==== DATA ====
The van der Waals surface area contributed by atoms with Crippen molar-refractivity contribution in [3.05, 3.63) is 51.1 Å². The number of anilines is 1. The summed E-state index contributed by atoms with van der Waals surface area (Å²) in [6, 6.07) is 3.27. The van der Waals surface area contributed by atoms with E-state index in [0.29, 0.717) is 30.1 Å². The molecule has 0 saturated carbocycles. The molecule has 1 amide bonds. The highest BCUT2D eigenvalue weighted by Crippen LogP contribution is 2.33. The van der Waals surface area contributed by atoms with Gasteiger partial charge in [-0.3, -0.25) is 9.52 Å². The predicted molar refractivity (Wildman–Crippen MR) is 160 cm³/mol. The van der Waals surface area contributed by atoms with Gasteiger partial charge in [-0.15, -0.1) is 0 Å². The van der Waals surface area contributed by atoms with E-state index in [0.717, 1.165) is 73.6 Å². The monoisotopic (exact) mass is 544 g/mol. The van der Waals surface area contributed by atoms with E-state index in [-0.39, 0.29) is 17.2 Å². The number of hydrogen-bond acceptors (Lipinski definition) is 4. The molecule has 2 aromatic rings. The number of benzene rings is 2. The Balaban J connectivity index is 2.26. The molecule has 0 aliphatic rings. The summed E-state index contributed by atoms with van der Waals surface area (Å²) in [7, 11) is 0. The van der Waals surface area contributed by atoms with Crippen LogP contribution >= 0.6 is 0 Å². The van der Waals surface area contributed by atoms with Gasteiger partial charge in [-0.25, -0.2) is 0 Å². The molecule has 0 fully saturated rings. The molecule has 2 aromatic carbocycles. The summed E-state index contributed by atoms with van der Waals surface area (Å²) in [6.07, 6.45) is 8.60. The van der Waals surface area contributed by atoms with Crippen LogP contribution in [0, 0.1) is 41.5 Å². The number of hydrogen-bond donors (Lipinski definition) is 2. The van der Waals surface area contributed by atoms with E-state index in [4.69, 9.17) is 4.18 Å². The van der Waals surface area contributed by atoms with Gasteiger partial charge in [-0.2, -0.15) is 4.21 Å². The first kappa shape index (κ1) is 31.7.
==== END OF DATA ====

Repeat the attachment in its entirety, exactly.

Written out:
The van der Waals surface area contributed by atoms with Crippen molar-refractivity contribution in [3.05, 3.63) is 51.1 Å². The number of anilines is 1. The summed E-state index contributed by atoms with van der Waals surface area (Å²) in [6, 6.07) is 3.27. The van der Waals surface area contributed by atoms with E-state index in [0.29, 0.717) is 30.1 Å². The molecule has 0 saturated carbocycles. The molecule has 1 amide bonds. The highest BCUT2D eigenvalue weighted by Crippen LogP contribution is 2.33. The van der Waals surface area contributed by atoms with Gasteiger partial charge in [-0.3, -0.25) is 9.52 Å². The predicted molar refractivity (Wildman–Crippen MR) is 160 cm³/mol. The van der Waals surface area contributed by atoms with Gasteiger partial charge in [-0.15, -0.1) is 0 Å². The van der Waals surface area contributed by atoms with E-state index in [0.717, 1.165) is 73.6 Å². The monoisotopic (exact) mass is 544 g/mol. The van der Waals surface area contributed by atoms with E-state index in [-0.39, 0.29) is 17.2 Å². The number of hydrogen-bond acceptors (Lipinski definition) is 4. The molecule has 2 aromatic rings. The number of benzene rings is 2. The Balaban J connectivity index is 2.26. The molecule has 0 aliphatic rings. The summed E-state index contributed by atoms with van der Waals surface area (Å²) in [7, 11) is 0. The van der Waals surface area contributed by atoms with Crippen LogP contribution >= 0.6 is 0 Å². The van der Waals surface area contributed by atoms with Gasteiger partial charge in [-0.25, -0.2) is 0 Å². The molecule has 0 fully saturated rings. The molecule has 2 aromatic carbocycles. The summed E-state index contributed by atoms with van der Waals surface area (Å²) in [6.07, 6.45) is 8.60. The van der Waals surface area contributed by atoms with Crippen LogP contribution in [0, 0.1) is 41.5 Å². The number of hydrogen-bond donors (Lipinski definition) is 2. The van der Waals surface area contributed by atoms with E-state index in [4.69, 9.17) is 4.18 Å². The van der Waals surface area contributed by atoms with Gasteiger partial charge in [-0.2, -0.15) is 4.21 Å². The first kappa shape index (κ1) is 31.7.